In this sense the use of graphite takes on two possible meanings, that it either represents an incomplete aspect or it shows us what has been lost. It may represent what we paper over, unable to replace or rebuild that part of ourselves or lives and the ways we try to make do. Or it could be the way that we unconsciously try to replicate our lives as they were before even though we can’t, even if we may not know why. They’re ghost limbs of our lives as they used to be and now whether we’re aware of it or not, they can never be like that again.

In this sense the grotesque can be seen as a testament to survival. Also I can’t help but think of the paintings as very contemporary. Not because of the style or approach, necessarily, but I can’t help but feel that the imagery could not have been possible a generation ago. Not because he’s using lots of modern technology or shorthand that a contemporary audience would understand, but because I can’t help but feel that these figures and these systems are representative in many respects of how we live today.

I really enjoyed Alsoudani’s work–and I think there are a few canvases that would make a great addition to the museum’s permanent collection–but I can’t help but feel that the presentation of his work by the Atheneum did him and the paintings a small disservice. The room that most of them are exhibited it has bare white walls and really does provide the right environment. The essay is interesting if you've already spent time with the paintings but if you read it before spending time sitting with the art, it just diminishes them. There’s so much in those canvases; I think the best of them would have been better off speaking for themselves.

Ghassan Zaqtan and Fady Joudah across America

The Palestinian writer Ghassan Zaqtan is finally coming to the United States. He was supposed to tour the country in the spring when his book, Like a Straw Bird It Follows Me and Other Poems was first published. Zaqtan will be touring with his translator, the poet Fady Joudah. The book, published by Yale University Press as part of their Margellos World Republic of Letters series, is fabulous and I'm looking forward to hearing them during their tour.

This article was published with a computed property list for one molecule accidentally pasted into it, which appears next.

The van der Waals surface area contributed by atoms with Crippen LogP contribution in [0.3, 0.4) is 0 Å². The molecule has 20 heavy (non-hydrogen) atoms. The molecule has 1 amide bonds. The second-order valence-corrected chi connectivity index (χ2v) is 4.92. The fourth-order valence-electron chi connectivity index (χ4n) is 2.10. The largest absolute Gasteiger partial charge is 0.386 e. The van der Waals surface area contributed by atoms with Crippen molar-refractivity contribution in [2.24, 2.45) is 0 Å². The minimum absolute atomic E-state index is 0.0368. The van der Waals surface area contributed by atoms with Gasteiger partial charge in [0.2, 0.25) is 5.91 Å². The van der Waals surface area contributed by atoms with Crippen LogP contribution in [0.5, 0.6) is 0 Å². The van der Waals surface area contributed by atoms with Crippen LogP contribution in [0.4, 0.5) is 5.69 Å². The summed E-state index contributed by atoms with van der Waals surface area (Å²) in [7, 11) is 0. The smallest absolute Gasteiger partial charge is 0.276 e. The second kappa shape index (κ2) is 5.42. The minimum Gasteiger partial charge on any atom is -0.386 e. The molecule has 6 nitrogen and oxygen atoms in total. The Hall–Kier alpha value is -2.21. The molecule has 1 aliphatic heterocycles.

And if the chance to meet and hear a great poet read isn't enough encouragement, the fact that Zaqtan had a hard time getting into this country in the first place–his spring book tour was cancelled because he wasn't granted a visa–should push to make a point of seeing him while you can.

The Final Cul de Sac that would have been

Richard Thompson writes about the final Cul de Sac comic, or at least what would have been the final strip.

And the syndicate is running the strip online from the beginning. If you haven't read them, or even if you have:


Movie Review: The Pirates! Band of Misfits

I'm a huge fan of Aardman Animations, the company behind the Wallace and Gromit films and the great underrated feature Chicken Run. The company's most recent film from directors Peter Lord and Jeff Newitt is "The Pirates! Band of Misfits." It's an awkward title but it's an entertaining film.